Distribution Systems

The distribution system is an important component of a GXS. It must be designed to match the capacity of the heat pump. If it is inadequate, parts of your home may not be warm enough in winter, or cool enough in summer. A poor distribution system will also place unnecessary stress on the heat pump, shortening its life and causing unnecessary service calls.

If you are installing a GXS in a new home with a forced-air, or ductwork, distribution system, it is crucial for the contractor designing and installing it to know the amount of air that must be moved through the system for proper operation. If the air flow is restricted because the ductwork is too small, you will find that some rooms are not heated or cooled adequately; the system may also create air noise. You may find yourself making unnecessary service calls because the heat pump cannot distribute all of the heat produced. Finally, safety controls may shut the system off during summer or winter temperature extremes.

If you decide on a hydronic heating system, the contractor should ensure an adequate fresh air supply to all parts of your new home. A heat recovery ventilator (HRV) – well calibrated and installed according to the building code – with ductwork to each room can accomplish this effectively. Ventilation is especially important in new homes, as they are typically built to be more airtight than older homes.

Before you chose a contractor, ask detailed questions about the design of the distribution system. How were the duct sizes determined? Do they ensure adequate airflow to each room and for the system? How were the pipe sizes calculated? The cost of the distribution system can be as much as 15–25 percent of the cost of the system. If it is made too small, the system may cost less to install, but will probably not heat and cool your home as quietly, efficiently or comfortably as a larger one would, and cost more in service calls over its lifetime.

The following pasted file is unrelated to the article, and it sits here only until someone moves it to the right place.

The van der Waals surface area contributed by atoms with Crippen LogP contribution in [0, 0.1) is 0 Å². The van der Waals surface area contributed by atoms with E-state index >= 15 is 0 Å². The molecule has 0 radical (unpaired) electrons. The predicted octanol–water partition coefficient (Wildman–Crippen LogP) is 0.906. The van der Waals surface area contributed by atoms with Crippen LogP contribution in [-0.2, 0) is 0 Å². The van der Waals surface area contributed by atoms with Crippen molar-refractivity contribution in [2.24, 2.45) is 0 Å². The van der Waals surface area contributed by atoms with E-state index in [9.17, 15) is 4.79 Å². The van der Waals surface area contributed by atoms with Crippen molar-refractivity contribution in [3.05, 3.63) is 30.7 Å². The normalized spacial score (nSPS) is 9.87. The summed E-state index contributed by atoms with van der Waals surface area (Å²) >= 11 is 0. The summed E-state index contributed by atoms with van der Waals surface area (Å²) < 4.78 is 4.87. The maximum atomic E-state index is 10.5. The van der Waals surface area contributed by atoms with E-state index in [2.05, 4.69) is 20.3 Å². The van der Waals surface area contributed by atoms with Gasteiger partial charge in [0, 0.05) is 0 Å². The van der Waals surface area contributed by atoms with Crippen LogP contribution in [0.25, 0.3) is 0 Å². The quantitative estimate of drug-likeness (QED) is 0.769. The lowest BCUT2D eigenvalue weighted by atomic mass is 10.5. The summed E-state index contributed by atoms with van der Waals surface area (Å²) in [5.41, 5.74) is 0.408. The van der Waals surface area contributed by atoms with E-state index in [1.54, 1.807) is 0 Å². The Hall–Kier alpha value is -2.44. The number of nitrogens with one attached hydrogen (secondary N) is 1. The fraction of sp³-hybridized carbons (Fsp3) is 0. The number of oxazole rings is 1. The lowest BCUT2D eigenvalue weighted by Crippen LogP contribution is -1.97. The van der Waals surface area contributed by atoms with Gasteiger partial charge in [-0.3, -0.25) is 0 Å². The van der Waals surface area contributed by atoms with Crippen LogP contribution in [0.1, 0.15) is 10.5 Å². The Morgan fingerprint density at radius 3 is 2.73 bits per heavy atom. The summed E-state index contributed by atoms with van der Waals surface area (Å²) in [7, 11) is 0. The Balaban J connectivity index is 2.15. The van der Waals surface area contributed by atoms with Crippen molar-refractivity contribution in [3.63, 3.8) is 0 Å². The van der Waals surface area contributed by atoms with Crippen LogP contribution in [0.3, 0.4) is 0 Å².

Heat Recovery Ventilator

 

The energy crisis of the 1970s spurred a lot of research on reducing the energy requirements in new homes. Home builders have worked hard to make houses more airtight. As a result, mechanical ventilation systems are now installed to ensure fresh air gets into new houses to replace the air that used to enter old houses through cracks around the windows, doors and joists in concrete basements.

Basic ventilation can mean simply flushing stale, humid air with a fan and introducing fresh air with a second fan, but in areas with a cold climate (including most of Canada) this represents a major heat loss.

A heat recovery ventilator (HRV) reduces the heat lost through ventilation by recovering between 60 and 80 percent of the heat from the exhaust air.

By introducing fresh air into your new home, you will be cutting down on many of the pollutants emitted by new building materials, carpet and furniture which can cause allergies and breathing problems. The fresh, dry air introduced by the HRV also reduces humidity levels in your home.

Air Filtration (forced-air distribution system)

 

There are two reasons to filter the air circulating through the heat pump and ductwork of your home. The first is to capture dust and pollen particles and keep them from being distributed throughout your home. The second is to prevent the air coil in the heat pump from becoming clogged with dirt and losing efficiency. There are several different types of air filters available, including standard disposable fiberglass filters (10-percent efficient), pleated filters, washable electrostatic air filters and electronic air filters (50-percent efficient).

Whichever type you have, make sure you change or clean it regularly to maintain the efficiency of the heat pump.

 

 

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